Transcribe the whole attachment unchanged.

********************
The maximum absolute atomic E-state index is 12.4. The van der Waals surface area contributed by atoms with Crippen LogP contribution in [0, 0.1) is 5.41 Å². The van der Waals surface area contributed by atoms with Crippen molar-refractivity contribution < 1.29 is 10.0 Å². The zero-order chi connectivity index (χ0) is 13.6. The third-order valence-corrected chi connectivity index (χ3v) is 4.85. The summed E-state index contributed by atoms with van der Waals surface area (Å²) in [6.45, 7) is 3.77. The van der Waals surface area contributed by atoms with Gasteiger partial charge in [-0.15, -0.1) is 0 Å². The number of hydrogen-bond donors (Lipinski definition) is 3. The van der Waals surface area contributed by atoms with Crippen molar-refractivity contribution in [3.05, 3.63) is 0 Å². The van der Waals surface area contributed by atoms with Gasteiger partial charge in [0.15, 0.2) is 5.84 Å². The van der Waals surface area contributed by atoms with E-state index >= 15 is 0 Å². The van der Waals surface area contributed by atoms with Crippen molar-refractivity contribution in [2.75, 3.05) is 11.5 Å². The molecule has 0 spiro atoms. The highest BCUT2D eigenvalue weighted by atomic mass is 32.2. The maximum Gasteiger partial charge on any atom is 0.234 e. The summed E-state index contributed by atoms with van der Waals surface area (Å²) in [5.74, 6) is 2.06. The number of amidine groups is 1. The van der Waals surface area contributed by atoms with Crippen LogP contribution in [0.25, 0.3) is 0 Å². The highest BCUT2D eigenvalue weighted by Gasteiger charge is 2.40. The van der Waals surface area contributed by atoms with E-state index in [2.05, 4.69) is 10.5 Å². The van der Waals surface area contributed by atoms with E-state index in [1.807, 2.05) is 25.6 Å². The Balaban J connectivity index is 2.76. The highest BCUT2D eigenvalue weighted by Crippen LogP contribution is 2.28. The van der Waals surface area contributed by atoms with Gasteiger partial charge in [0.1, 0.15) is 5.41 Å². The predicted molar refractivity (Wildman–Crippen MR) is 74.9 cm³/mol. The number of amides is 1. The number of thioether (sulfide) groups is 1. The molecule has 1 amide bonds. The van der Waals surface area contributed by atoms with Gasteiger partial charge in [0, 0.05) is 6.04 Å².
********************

The maximum absolute atomic E-state index is 12.4. The van der Waals surface area contributed by atoms with Crippen LogP contribution in [0, 0.1) is 5.41 Å². The van der Waals surface area contributed by atoms with Crippen molar-refractivity contribution < 1.29 is 10.0 Å². The zero-order chi connectivity index (χ0) is 13.6. The third-order valence-corrected chi connectivity index (χ3v) is 4.85. The summed E-state index contributed by atoms with van der Waals surface area (Å²) in [6.45, 7) is 3.77. The van der Waals surface area contributed by atoms with Gasteiger partial charge in [-0.15, -0.1) is 0 Å². The number of hydrogen-bond donors (Lipinski definition) is 3. The van der Waals surface area contributed by atoms with Crippen molar-refractivity contribution in [3.05, 3.63) is 0 Å². The van der Waals surface area contributed by atoms with Gasteiger partial charge in [0.15, 0.2) is 5.84 Å². The van der Waals surface area contributed by atoms with E-state index >= 15 is 0 Å². The van der Waals surface area contributed by atoms with Crippen molar-refractivity contribution in [2.75, 3.05) is 11.5 Å². The molecule has 0 spiro atoms. The highest BCUT2D eigenvalue weighted by atomic mass is 32.2. The maximum Gasteiger partial charge on any atom is 0.234 e. The summed E-state index contributed by atoms with van der Waals surface area (Å²) in [5.74, 6) is 2.06. The number of amidine groups is 1. The van der Waals surface area contributed by atoms with Crippen LogP contribution in [0.25, 0.3) is 0 Å². The highest BCUT2D eigenvalue weighted by Gasteiger charge is 2.40. The van der Waals surface area contributed by atoms with E-state index in [2.05, 4.69) is 10.5 Å². The van der Waals surface area contributed by atoms with E-state index in [1.807, 2.05) is 25.6 Å². The Balaban J connectivity index is 2.76. The highest BCUT2D eigenvalue weighted by Crippen LogP contribution is 2.28. The van der Waals surface area contributed by atoms with Gasteiger partial charge in [0.1, 0.15) is 5.41 Å². The predicted molar refractivity (Wildman–Crippen MR) is 74.9 cm³/mol. The number of amides is 1. The number of thioether (sulfide) groups is 1. The molecule has 1 amide bonds. The van der Waals surface area contributed by atoms with Gasteiger partial charge in [0, 0.05) is 6.04 Å².